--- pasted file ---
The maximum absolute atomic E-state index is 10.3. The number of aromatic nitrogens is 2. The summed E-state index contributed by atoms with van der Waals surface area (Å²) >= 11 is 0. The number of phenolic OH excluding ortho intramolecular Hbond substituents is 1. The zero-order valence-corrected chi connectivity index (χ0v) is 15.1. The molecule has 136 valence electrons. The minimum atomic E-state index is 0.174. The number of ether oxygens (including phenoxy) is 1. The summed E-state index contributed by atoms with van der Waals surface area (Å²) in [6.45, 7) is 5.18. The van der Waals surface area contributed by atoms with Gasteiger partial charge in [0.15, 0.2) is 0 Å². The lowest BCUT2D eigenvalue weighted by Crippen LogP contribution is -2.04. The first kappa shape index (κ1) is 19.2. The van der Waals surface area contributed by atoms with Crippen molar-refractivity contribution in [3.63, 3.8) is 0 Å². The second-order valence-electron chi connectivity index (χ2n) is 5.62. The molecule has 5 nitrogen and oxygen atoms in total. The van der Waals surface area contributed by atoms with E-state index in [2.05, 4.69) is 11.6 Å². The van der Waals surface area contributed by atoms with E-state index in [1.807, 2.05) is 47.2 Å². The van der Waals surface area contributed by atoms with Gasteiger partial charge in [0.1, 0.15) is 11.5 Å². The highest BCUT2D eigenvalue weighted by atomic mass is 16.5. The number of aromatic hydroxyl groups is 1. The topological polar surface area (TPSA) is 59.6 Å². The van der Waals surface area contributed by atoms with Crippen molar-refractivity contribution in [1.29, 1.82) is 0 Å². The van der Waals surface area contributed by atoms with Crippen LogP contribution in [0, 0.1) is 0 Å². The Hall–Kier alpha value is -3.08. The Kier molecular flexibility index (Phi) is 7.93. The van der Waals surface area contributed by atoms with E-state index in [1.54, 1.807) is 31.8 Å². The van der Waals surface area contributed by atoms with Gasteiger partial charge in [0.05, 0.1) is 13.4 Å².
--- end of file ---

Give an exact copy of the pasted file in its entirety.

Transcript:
The maximum absolute atomic E-state index is 10.3. The number of aromatic nitrogens is 2. The summed E-state index contributed by atoms with van der Waals surface area (Å²) >= 11 is 0. The number of phenolic OH excluding ortho intramolecular Hbond substituents is 1. The zero-order valence-corrected chi connectivity index (χ0v) is 15.1. The molecule has 136 valence electrons. The minimum atomic E-state index is 0.174. The number of ether oxygens (including phenoxy) is 1. The summed E-state index contributed by atoms with van der Waals surface area (Å²) in [6.45, 7) is 5.18. The van der Waals surface area contributed by atoms with Gasteiger partial charge in [0.15, 0.2) is 0 Å². The lowest BCUT2D eigenvalue weighted by Crippen LogP contribution is -2.04. The first kappa shape index (κ1) is 19.2. The van der Waals surface area contributed by atoms with Crippen molar-refractivity contribution in [3.63, 3.8) is 0 Å². The second-order valence-electron chi connectivity index (χ2n) is 5.62. The molecule has 5 nitrogen and oxygen atoms in total. The van der Waals surface area contributed by atoms with E-state index in [2.05, 4.69) is 11.6 Å². The van der Waals surface area contributed by atoms with E-state index in [1.807, 2.05) is 47.2 Å². The van der Waals surface area contributed by atoms with Gasteiger partial charge in [0.1, 0.15) is 11.5 Å². The highest BCUT2D eigenvalue weighted by atomic mass is 16.5. The number of aromatic hydroxyl groups is 1. The topological polar surface area (TPSA) is 59.6 Å². The van der Waals surface area contributed by atoms with Crippen molar-refractivity contribution in [1.29, 1.82) is 0 Å². The van der Waals surface area contributed by atoms with Crippen LogP contribution in [0, 0.1) is 0 Å². The Hall–Kier alpha value is -3.08. The Kier molecular flexibility index (Phi) is 7.93. The van der Waals surface area contributed by atoms with E-state index in [1.54, 1.807) is 31.8 Å². The van der Waals surface area contributed by atoms with Gasteiger partial charge in [0.05, 0.1) is 13.4 Å².